Andrew Yang Campaign Says 'Freedom Dividend' Pilot Is FEC Compliant

As The Inquisitr reported, Democratic presidential candidate Andrew Yang announced during his opening statement at Thursday's debate that he plans to provide 10 American families with $12,000 per year to test his campaign's signature proposal -- a universal basic income (UBI) of $1,000 per month for every American over the age of 18. To date, Yang has given his dividend to three families, which means that ⁠— after the recent 10 are in effect ⁠— a total of 13 families will receive the dividend.

"It's time to stop trusting politicians and start trusting ourselves – so I'm going to do something unprecedented tonight," Yang said in his opening statement, per Yahoo News, before announcing his plans.

The 44-year-old serial entrepreneur teased the big announcement before the debate, and numerous reports leaked it beforehand ⁠— some suggesting that the pilot violates the Federal Election Commission (FEC) regulations. But according to Ben Pu of ABC News, a press release from Yang's campaign claims that this is not the case.

"We consulted with our counsel, and the Freedom Dividends are fully compliant with all FEC regulations."
Although the FEC does not allow the use of campaign money for "personal use," Yang's press secretary, Madalin Sammons, claims that the funds for the UBI pilot fall under the definition of "legitimate campaign expenditures."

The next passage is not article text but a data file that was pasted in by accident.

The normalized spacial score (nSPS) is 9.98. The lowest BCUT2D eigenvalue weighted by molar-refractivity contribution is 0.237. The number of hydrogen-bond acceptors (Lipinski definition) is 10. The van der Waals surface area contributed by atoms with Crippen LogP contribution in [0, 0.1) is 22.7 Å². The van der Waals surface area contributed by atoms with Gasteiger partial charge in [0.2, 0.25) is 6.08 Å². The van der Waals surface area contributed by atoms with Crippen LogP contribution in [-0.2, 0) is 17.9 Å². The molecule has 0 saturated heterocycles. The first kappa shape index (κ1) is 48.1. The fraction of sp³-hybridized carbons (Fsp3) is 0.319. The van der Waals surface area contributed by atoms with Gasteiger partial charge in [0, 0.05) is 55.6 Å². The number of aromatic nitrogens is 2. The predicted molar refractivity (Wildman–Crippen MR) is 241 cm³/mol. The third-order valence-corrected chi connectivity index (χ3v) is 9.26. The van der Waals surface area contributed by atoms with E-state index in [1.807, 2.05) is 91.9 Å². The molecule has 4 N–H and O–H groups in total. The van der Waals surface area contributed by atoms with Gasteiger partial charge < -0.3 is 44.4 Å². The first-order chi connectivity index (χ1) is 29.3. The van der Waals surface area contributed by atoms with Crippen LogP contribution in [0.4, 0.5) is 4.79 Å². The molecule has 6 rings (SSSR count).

"The campaign would not be making [Universal Basic Income] payments irrespective of Andrew's candidacy, and that therefore it is a legitimate campaign expenditure," she said, in a statement to Time.

According to a Yang campaign aide, the team is confident that the proposal won't cause any legal trouble.

"It's something that has not been done before, so we relied heavily on our legal team, and we feel confident moving forward after talking to them about it," the aide said. "Our legal team has walked through all FEC compliance issues and given us the go [ahead]."

Social media reactions to Yang's proposal have been all across the spectrum. While Yang skeptics criticized the move as gimmicky, others believe it's an example of him already living up to his campaign's promises.

"Many politicians make grand promises and never fulfil them," wrote Yang supporter Caroline, adding that Yang is already enacting his proposed policies well in advance.

Many claimed that Yang's Freedom Dividend is an example of purchasing votes. But as journalist Andrew Solender highlighted, if this were the case it would make much more sense to give "thousands of people a little money" as opposed to ten families a large amount.

Entrepreneur Alexis Ohanian Sr. was so supportive that he committed to paying for Yang's pilot if he is unable to. He said on Twitter that that United States must begin looking at ways to "adapt to the massive automation shift" that's taking place.